Summary: Fourth in a series exploring the early chapters of Genesis, this three-point expository sermon highlights the rainbow as a symbol of God's patience, God's promises, and God's peace.

A New Beginning (Part 4)

Scott Bayles, pastor

Blooming Grove Christian Church: 4/27/14

They say that April showers bring May flower. In other words, something dark and dreary can give rise to something colorful and alive. We’ve had our share of April showers this month. In fact, a couple of weeks ago, when I was driving Sarai home from school, the rain gave rise to another colorful sign of Spring. I looked out the driver-side window of our van and spotted the very first rainbow of the season. Brilliant colors splashed across a grey canvas. It’s a thing of beauty, but fragile too. Just a moment later, as the clouds rolled passed, it slowly faded away. But for that brief moment we were able to witness one of the most inspiring miracles that God has set in nature—and a symbol of new beginnings.

A rainbow, by definition, is “a bow or arc of prismatic colors appearing in the heavens opposite the sun and caused by the refraction and reflection of the sun’s rays in drops of rain” (Websters). Rainbows are caused by the sunlight filtering through the water in the air, each drop becoming a prism to release the colors hidden in the white light of the sun. Of course, I still enjoy the slightly less scientific queries of one of the great philosophers of our age—Kermit the Frog—who sings: “Why are there so many songs about rainbows, and what’s on the other side?”

This morning, I’d like for us to think beyond the scientific and silly, and consider the spiritual meaning of these arcs “of prismatic colors.” And to do that we have to go the source. In Genesis 9, we discover the spiritual significance of the rainbow.

Then God told Noah and his sons, “I solemnly promise you and your children and the animals you brought with you—all these birds and cattle and wild animals—that I will never again send another flood to destroy the earth. And I seal this promise with this sign: I have placed my rainbow in the clouds as a sign of my promise until the end of time, to you and to all the earth. When I send clouds over the earth, the rainbow will be seen in the clouds, and I will remember my promise to you and to every being, that never again will the floods come and destroy all life. For I will see the rainbow in the cloud and remember my eternal promise to every living being on the earth.” (Genesis 9:8-16 TLB)

Now, we’re coming in at the end of a story. But it’s a story that I think we’re all familiar with. God created this perfect world, where everything was very good. But then sin crept into man’s heart and corrupted everything. I mean everything. Adam and Eve defied God’s authority and hid from the God who made them. One their sons, Cain, murdered his own brother in a fit of rage and jealousy. And the corruption spread, worsening with each generation. It got so bad, the Bible says, “The Lord saw how great the wickedness of the human race had become on the earth, and that every inclination of the thoughts of the human heart was only evil all the time. The Lord regretted that he had made human beings on the earth, and his heart was deeply troubled” (Genesis 6:5-6 NIV).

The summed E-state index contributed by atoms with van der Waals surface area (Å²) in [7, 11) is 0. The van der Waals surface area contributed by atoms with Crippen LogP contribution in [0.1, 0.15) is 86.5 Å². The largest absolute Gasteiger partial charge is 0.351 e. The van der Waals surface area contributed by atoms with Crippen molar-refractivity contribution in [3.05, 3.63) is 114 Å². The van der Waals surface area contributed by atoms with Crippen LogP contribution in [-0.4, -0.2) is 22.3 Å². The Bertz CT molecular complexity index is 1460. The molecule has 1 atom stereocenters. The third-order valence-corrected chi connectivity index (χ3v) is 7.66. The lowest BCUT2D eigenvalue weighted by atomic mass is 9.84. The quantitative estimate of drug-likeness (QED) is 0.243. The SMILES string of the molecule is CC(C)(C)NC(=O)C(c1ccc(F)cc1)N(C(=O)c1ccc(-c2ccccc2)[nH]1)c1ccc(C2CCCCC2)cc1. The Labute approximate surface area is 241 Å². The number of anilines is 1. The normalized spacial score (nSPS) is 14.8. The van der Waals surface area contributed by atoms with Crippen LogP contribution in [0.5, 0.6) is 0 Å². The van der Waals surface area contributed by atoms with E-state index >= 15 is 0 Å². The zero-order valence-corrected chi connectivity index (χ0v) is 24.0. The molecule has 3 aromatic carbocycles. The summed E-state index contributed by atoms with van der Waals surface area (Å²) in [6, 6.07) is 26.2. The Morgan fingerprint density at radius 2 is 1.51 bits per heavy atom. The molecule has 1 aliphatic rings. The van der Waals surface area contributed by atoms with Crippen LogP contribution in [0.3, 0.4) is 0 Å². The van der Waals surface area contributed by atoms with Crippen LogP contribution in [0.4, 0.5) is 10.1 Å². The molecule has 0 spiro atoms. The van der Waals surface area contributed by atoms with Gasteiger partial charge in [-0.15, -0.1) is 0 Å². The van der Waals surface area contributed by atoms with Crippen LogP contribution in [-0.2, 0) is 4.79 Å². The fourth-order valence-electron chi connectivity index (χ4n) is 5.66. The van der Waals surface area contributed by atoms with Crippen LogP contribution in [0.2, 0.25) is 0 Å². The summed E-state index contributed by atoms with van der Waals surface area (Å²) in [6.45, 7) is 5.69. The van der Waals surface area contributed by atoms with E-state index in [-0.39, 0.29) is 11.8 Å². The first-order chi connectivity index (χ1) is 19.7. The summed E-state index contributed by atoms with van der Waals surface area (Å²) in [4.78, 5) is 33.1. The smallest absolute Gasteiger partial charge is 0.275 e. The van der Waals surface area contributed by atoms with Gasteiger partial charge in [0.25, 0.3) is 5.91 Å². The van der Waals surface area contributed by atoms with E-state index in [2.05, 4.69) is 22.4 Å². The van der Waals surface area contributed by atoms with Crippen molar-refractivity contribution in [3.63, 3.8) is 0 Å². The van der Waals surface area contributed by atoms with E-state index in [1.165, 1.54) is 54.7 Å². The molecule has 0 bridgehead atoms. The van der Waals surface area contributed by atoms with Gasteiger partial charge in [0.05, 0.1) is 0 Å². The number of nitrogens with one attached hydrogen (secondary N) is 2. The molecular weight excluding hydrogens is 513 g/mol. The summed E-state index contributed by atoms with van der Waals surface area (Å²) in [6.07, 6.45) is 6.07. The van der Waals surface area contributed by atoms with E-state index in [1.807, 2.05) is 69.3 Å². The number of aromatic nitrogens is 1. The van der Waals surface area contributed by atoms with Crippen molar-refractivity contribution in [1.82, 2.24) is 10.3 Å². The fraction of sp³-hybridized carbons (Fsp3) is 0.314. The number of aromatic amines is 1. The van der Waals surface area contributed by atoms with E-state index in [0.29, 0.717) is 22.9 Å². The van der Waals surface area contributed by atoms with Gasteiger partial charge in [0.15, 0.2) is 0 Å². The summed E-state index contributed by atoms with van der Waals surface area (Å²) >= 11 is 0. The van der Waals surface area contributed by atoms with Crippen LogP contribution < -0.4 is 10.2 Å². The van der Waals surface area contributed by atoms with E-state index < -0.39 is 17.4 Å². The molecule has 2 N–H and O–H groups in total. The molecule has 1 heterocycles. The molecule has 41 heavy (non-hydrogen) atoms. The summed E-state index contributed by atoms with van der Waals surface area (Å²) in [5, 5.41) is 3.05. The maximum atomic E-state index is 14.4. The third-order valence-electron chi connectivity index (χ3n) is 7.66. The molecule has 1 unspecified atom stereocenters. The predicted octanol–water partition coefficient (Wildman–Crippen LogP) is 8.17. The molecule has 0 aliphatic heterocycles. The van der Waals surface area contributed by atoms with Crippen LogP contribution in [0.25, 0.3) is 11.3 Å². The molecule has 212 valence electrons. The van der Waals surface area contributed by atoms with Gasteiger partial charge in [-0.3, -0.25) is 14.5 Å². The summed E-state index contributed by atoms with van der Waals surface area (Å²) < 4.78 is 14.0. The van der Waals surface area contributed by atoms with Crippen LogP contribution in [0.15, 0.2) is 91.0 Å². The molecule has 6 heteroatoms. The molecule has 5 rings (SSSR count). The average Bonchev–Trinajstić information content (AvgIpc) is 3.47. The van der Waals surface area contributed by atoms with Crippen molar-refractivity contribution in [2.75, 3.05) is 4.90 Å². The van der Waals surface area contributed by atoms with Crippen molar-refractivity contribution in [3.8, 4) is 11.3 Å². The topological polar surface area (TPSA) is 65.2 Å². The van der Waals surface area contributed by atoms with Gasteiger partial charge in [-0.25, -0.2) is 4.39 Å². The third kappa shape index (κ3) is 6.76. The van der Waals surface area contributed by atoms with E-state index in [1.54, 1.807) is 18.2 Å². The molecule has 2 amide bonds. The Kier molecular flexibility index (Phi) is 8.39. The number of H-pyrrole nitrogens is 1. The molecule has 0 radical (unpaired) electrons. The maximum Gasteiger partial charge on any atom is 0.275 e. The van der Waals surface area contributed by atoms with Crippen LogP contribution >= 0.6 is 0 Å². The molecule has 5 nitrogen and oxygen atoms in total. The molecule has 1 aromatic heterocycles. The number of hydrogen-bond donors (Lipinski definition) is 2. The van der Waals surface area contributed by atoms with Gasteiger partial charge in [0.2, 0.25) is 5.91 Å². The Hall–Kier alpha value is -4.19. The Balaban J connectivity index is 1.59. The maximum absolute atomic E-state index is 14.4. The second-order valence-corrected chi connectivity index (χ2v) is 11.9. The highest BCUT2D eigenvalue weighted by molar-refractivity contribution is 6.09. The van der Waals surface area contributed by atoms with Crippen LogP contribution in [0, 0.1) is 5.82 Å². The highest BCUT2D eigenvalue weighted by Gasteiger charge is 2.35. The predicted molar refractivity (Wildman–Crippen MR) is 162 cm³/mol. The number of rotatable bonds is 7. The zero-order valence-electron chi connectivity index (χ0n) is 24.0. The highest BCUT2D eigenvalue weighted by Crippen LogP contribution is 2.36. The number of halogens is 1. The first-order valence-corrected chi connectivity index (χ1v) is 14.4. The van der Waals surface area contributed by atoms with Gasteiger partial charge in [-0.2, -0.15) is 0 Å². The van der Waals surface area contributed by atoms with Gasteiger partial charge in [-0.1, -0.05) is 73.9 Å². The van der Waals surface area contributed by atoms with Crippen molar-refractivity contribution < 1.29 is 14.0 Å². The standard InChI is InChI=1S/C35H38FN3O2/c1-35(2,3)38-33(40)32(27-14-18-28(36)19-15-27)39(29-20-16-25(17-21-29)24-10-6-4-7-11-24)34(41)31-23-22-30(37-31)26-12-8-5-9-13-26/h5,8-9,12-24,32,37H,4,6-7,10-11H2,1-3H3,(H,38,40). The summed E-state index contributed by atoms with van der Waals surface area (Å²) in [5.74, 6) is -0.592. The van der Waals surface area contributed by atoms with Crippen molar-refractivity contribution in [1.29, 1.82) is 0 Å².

Have you ever meditated on that phrase: “the Lord regretted that he had made human beings”? That’s a powerful statement. God is a being of pure love and grace, but the people he made had become so vile and viciousness that he wished he never created us. But even then, God wouldn’t give up on us. He wanted to give humanity a fresh start, a second change. So he told Noah to build a boat.

When the flood waters receded and Noah and his family stepped out of the arch onto dry land for the first time in a very long time, the first thing God did was create a new covenant and cast his rainbow across the sky. Ever since, the rainbow has become a symbol of how and why God gives us each a new beginning.

First, it’s a symbol of God’s patience.


There’s an old limerick that claims:

Patience is a virtue, Possess it if you can.

Found seldom in a woman, Never in a man.

I don’t know about never, but patience does seem to be an elusive virtue. Tony Campolo tells the story a father shopping with a fussy two-year-old in his grocery cart. “Be patient, Billy,” he whispers. “You can handle this, Billy. Just be patient.” A nearby woman overheard his reassuring words, and said, “I don’t mean to interrupt your shopping, but I just had to tell you how wonderfully loving and patient you are with little Billy.” The man replied, “Actually, my son’s name is Patrick. My name is Billy.”

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